I've used STL for quite a while now, but mostly to implement algorithms for the sake of it, other than the occasional vector in other code.

Before I start using it more, I wanted to know what the common mistakes people make when using STL are -- in particular, are there any things I should watch for when using STL templates to keep my code safe from memory leaks?

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    This is a very vague question ... – Zac Howland Feb 18 '11 at 17:01
  • If you allocate a container of pointers, removing from the container != deleting the pointer. – James Feb 18 '11 at 17:03
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    The most common problems are simply from using it too little, such as a program that uses collections in some places, but allocates raw memory in other, and the other parts don't manage their memory very well. – Jerry Coffin Feb 18 '11 at 17:03
  • @Zac Howland: I'm looking for things a person might 'assume' about STL, introducing memory leaks they wouldn't have otherwise. Is there a way to better phrase the question? – Vanwaril Feb 19 '11 at 5:49
  • Read "Effective C++", "Effective STL", and "More Effective C++" by Scott Meyers in addition to "Exceptional C++" and "More Exceptional C++" by Herb Sutter. Those 5 books will answer 95% of all questions you might have in this regard (and will make it obvious why I said this is a very vague question). – Zac Howland Feb 21 '11 at 11:45

There are a lot of bottlenecks in using STL effectively, if you want to know more I'd suggest the book "Effective STL" by S.Meyers.


When you store raw pointers to dynamically allocated objects in containers, containers won't manage their memory.

vector<FooBar*> vec;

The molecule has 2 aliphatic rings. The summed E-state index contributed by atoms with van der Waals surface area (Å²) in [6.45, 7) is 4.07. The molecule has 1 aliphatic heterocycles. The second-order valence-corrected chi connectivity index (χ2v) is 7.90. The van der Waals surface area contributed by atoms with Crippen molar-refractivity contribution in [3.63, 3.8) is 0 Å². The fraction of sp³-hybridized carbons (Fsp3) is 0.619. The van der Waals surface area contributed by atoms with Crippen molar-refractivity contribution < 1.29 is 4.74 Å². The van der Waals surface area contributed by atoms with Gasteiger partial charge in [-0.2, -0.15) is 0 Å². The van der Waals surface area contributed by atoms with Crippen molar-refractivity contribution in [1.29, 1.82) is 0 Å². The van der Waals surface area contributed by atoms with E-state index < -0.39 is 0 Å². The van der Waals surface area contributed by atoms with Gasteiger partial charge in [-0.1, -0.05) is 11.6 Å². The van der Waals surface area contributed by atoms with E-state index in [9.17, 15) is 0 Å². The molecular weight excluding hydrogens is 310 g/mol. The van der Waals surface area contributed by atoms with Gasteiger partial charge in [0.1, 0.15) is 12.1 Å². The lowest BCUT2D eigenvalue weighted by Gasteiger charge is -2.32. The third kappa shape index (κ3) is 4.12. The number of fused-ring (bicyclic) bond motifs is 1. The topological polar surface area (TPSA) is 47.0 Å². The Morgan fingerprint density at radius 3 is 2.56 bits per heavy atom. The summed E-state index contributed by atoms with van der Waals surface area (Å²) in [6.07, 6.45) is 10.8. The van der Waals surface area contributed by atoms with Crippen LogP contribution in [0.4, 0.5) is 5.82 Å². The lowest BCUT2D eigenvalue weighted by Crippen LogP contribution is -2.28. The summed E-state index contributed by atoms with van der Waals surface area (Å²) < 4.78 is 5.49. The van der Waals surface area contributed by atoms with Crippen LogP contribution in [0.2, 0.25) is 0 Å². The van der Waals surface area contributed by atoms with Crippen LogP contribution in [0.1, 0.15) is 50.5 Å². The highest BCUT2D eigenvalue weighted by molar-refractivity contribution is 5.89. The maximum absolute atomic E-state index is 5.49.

vec.push_back(new FooBar); //your responsibility to free them

To make it more memory-leak proof use containers of smart pointers, or special-purpose pointer containers, as in Boost: pointer containers

Particularly considering that if an exception gets thrown, execution might not reach the manual clean-up code (unless painful efforts are made).

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    That is of course correct, but not really STL-related: you always leak memory if you don't delete heap-allocated objects. I don't think that you can actually introduce memory leaks solely by using the STL if your code didn't have any memory leaks before. I think more important problems are things like dangling references or iterators. – Philipp Feb 18 '11 at 17:09
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    @Philipp: Dangling iterators are important to know, however the question is about memory leaks. - People sometimes get the idea that STL containers will manage their pointers. I they think so, they can introduce new memory leaks, they wouldn't have caused if they had written all the code themselves. – UncleBens Feb 18 '11 at 19:23

in particular, are there any things I should watch for when using STL templates to keep my code safe from memory leaks?

STL or not, the answer is the same:

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